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  • Ovation RNA seq v2 kit, SPIA amplification

    How does the Ovation RNA seq v2 kit generate double-stranded cDNA instead of single-stranded cDNA??!!


    I am trying to use the Ovation RNA seq V2 kit from Nugen or Tecan to amplify low-input RNA (about 1ng).
    (https://lifesciences.tecan.com/ovation-low-input-rna-seq-kit-v2?p=tab--1).

    The Protocol and workflow of the SPIA amplification process show linear amplification of cDNA, which is single-stranded (As per the schematic provided by them). However, the kit claims it generates double-stranded cDNA, which is not shown in the figure or explained how it is done!!!

    Can somebody please help me understand this?

    How does the Ovation RNA seq v2 kit generate double-stranded cDNA instead of single-stranded cDNA??!!

    Nugen/ tecan suggests using their library preparation kits (for Illumina) which can utilize only dsDNA templates but not single-stranded.
    They seem to work well, but I don't understand how the dsDNA is generated in the amplification step (RNA Seq V2 kit).

    Please help.

    Click image for larger version

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  • #2
    Hello praveenhajeri, there is a second PCR step (Second Strand cDNA Synthesis) in the protocol that provides a complementary strand of the cDNA making it double-stranded.

    It's listed in the thermocycler program in the protocol (https://www.tecan.com/hubfs/HubDB/Te..._System_V2.pdf).

    Comment


    • #3
      Hi Ben3 ,
      Thanks,

      But the question is much deeper than what you mentioned. Please have a look at it again and help me out.

      As per the figure, a large amount of double-stranded cDNA is synthesized in the SPIA step but not in the 2nd strand synthesis step.

      Manufacturers say that it generates double-stranded cDNA, but the SPIA primers are shown to bind to only 2nd-strand cDNA and produce large-scale products (as per the figure it is only one strand). That means the product of SPIA is only one strand and is complementary to 2nd strand cDNA (because only that has SPIA primer binding sequence).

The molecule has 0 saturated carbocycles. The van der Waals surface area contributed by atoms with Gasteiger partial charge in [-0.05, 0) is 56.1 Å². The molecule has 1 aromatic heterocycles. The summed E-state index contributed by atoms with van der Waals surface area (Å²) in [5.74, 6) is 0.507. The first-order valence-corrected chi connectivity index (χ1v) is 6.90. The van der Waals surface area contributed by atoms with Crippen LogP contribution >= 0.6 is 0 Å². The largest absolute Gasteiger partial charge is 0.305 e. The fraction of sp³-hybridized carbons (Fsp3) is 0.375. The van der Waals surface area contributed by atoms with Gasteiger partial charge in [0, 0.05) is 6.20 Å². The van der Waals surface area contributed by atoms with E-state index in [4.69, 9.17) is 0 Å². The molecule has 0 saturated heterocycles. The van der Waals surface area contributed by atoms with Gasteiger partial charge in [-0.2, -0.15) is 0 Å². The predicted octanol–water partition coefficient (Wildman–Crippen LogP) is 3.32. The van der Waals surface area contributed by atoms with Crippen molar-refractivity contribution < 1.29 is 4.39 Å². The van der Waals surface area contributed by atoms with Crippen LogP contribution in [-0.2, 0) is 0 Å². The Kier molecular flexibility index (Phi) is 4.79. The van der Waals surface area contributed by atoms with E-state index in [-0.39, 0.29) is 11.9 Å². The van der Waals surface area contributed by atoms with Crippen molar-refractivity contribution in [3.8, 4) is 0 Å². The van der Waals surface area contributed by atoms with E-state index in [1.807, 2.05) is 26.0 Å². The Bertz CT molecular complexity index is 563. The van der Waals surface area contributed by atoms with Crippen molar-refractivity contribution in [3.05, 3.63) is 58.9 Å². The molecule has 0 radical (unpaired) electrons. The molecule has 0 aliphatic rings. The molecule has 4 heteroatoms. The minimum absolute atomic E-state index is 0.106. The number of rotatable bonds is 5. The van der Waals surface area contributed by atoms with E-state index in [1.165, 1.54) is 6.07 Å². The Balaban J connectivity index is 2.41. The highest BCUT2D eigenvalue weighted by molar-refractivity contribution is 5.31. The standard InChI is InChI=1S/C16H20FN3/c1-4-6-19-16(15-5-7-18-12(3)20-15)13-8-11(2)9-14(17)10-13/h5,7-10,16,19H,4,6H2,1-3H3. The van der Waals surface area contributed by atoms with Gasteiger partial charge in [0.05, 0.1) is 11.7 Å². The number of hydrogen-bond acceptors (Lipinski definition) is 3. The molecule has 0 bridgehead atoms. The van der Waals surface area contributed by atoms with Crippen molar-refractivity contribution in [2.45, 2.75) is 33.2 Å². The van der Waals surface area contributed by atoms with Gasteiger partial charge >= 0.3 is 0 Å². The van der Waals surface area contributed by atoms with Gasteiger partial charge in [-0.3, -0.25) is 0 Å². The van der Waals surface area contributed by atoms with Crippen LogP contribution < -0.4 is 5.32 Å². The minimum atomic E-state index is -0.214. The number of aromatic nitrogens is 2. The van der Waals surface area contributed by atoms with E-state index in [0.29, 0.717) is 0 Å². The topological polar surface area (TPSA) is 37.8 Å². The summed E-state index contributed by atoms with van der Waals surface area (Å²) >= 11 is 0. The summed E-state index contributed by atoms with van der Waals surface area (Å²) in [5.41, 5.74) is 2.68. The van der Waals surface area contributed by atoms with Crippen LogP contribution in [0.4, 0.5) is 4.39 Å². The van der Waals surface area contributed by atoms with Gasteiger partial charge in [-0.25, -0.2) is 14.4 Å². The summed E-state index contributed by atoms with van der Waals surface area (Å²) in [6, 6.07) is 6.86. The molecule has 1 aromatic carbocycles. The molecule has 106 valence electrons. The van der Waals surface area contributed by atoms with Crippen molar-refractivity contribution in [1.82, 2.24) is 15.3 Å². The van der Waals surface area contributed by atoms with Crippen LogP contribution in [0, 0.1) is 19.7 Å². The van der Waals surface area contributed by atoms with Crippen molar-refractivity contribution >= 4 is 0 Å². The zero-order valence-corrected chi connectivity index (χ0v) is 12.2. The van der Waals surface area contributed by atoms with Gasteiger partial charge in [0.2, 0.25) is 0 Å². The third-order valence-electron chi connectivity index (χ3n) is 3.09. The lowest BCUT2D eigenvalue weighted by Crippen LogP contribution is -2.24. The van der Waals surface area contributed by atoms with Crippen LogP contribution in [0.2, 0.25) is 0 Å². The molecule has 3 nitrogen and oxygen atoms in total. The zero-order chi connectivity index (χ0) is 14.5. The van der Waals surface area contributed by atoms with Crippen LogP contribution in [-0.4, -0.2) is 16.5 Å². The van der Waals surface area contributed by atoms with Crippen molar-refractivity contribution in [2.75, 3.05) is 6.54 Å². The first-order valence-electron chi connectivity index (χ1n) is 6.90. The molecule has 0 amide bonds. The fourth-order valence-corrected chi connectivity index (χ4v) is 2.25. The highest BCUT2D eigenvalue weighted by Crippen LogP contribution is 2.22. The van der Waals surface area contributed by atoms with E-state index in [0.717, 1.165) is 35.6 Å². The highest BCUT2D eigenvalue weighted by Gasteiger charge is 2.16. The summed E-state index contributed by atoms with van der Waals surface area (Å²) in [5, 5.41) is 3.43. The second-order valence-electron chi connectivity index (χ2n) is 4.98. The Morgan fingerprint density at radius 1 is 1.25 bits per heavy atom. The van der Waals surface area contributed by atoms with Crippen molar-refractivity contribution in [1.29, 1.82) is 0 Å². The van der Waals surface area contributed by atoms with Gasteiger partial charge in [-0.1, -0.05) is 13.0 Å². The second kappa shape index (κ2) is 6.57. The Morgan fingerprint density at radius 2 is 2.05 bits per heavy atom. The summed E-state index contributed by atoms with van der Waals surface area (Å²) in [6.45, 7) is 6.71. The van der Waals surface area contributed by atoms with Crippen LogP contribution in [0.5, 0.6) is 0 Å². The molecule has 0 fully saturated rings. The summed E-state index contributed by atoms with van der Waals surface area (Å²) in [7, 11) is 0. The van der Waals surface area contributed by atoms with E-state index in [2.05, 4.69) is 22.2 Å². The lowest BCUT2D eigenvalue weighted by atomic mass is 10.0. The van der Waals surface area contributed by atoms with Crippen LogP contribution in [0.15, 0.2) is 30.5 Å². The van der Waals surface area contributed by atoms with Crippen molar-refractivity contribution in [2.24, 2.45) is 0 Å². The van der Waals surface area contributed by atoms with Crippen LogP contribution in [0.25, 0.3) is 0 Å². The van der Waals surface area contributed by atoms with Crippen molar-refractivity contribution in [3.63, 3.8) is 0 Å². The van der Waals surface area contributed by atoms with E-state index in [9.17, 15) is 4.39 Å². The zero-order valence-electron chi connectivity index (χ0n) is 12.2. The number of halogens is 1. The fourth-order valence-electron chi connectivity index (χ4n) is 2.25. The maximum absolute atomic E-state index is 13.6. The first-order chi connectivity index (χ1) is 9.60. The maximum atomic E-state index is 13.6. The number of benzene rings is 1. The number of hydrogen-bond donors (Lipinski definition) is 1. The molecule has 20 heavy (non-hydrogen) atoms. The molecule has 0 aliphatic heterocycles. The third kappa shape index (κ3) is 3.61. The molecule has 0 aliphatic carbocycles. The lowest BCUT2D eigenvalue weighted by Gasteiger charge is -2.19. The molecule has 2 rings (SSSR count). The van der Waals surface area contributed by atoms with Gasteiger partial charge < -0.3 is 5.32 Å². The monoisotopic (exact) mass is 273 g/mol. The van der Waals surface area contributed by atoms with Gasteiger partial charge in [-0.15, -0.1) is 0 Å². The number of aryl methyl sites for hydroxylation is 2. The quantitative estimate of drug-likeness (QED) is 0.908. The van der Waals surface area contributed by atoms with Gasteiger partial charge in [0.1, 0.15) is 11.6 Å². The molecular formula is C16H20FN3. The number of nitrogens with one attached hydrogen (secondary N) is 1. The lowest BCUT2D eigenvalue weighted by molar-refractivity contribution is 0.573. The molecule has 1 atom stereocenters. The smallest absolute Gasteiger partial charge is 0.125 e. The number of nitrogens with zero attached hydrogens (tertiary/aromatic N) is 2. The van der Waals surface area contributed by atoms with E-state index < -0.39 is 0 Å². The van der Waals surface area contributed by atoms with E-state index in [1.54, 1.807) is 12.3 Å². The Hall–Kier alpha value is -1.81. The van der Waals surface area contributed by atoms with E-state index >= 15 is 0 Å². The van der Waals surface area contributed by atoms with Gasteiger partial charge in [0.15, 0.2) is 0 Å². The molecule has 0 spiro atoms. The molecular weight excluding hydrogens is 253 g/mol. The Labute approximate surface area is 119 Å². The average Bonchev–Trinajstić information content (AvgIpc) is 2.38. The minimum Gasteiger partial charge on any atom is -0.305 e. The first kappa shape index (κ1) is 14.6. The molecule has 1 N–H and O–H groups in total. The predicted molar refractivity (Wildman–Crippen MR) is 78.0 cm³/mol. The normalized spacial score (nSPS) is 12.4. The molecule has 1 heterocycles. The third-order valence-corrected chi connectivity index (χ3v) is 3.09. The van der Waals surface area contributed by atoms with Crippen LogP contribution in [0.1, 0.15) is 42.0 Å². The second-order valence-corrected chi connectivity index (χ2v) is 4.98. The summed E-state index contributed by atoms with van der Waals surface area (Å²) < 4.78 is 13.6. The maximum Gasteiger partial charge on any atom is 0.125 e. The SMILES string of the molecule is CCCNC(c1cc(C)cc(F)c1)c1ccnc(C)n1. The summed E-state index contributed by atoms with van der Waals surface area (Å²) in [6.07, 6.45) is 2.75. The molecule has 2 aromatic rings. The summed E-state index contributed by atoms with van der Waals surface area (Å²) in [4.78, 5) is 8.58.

So the question is, how does it produce a large quantity of double-stranded cDNA?

      First-strand cDNA and second-strand cDNA will be in very low quantity, and they can't make the bulk of ds cDNA. That is why SPIA amplification is needed. Also, Both won't be amplified in the SPIA step (as per the figure) because only one of them has SPIA primer binding sites.

      So the question is, how does it produce double-stranded cDNA?

      Comment


      • #4
        Hello praveenhajeri

        You're correct it doesn't explain it very well. But they do a slightly more detailed explanation of SPIA in this paper:


        Skip to the Results and Discussion section and they explain the amplification process in the first few paragraphs of that section.

        Comment


        • #5
          Hi Ben3,
          Thanks,

          I have seen that paper!
          In fact, the figure I posted in my original question is the same as in that paper. (just that the figure I posted is in color.)

          That paper clearly mentions...SPIA produces single stranded cDNA but not dsDNA.
          the exact quote from the paper is "The amplification products are single-stranded cDNA suitable for a variety of detection and quantification platforms, "

          Ovation RNA Seq V2 kit uses this method but claims to generate double-stranded cDNA. But it does not explain how?

          My question is to understand why and how is it done!?

          Comment

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